Googie Redux: Ultramodern Roadside Architecture
A thoroughly revised and significantly expanded edition of the popular 1980s original, Googie Redux is the authoritative history of the mid-20th century icon that ignited an architectural revolution: the coffee shop. Emblematic of Southern California car culture, stylized eateries and other roadside buildings built from the 1930s to the 1950s were dismissed as lowbrow stylistic folly in their heyday. Yet, as Alan Hess points out, in many ways they were the realization of modern architecture's grand promises. They were populist, employed new materials, and captured their purpose, place, and culture as vividly as any great architectural style. The influential original edition helped to spark a robust preservation movement and kick-started the reappreciation of mid-century architecture and design. This latest edition features extensive up-to-date research and dozens of rarely seen and newly found photographs. Googie Redux is the definitive document of a style born in California that has spread to all corners of the world.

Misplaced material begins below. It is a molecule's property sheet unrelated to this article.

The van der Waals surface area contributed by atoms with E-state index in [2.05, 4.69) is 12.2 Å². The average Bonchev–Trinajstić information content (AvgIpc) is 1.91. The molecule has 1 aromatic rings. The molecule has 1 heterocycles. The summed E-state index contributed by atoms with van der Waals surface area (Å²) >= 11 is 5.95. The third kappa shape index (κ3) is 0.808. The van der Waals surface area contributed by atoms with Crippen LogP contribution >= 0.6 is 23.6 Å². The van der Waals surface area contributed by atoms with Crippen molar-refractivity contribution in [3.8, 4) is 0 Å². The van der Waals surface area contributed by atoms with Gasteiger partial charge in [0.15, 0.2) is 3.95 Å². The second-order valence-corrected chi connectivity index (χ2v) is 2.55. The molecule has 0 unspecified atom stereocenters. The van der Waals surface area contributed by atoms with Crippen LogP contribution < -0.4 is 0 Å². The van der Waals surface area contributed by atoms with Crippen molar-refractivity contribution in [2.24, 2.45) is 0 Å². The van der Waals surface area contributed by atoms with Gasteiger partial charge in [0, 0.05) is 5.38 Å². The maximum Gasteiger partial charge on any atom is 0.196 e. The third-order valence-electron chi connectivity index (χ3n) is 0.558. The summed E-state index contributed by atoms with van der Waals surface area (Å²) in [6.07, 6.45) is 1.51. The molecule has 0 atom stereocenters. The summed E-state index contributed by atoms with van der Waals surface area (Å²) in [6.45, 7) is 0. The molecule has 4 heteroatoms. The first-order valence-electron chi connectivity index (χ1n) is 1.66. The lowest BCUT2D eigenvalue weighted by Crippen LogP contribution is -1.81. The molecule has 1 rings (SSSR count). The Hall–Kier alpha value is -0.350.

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aesthetic American Angeles angled arches architects architecture Armét and Davis Avenue bank Beach became Big Boy Bob's Boulevard BOWL building built California canopy CAR WASH coffee shops colorful commercial concrete corner counter create critics culture customers Demolished developed Drive drive-in early East elements entry example expression fifties forms function future glass Googie high-art Highway Hills Hollywood homes Hotel integrated interior John landscape Late later Lautner light lines Long look Los Angeles Martin materials McDonald's Meston metal Modern motel neon North Note opened original parking plastic popular prototype pylon Remodeled restaurant road roadside roof Santa scale seen shape Ship’s showed side South space Springs stand stations steel Stern stone Streamline Street strip structure style Sunset tower turned urban Vegas vernacular walls Wayne McAllister West Westwood Wilshire World Wright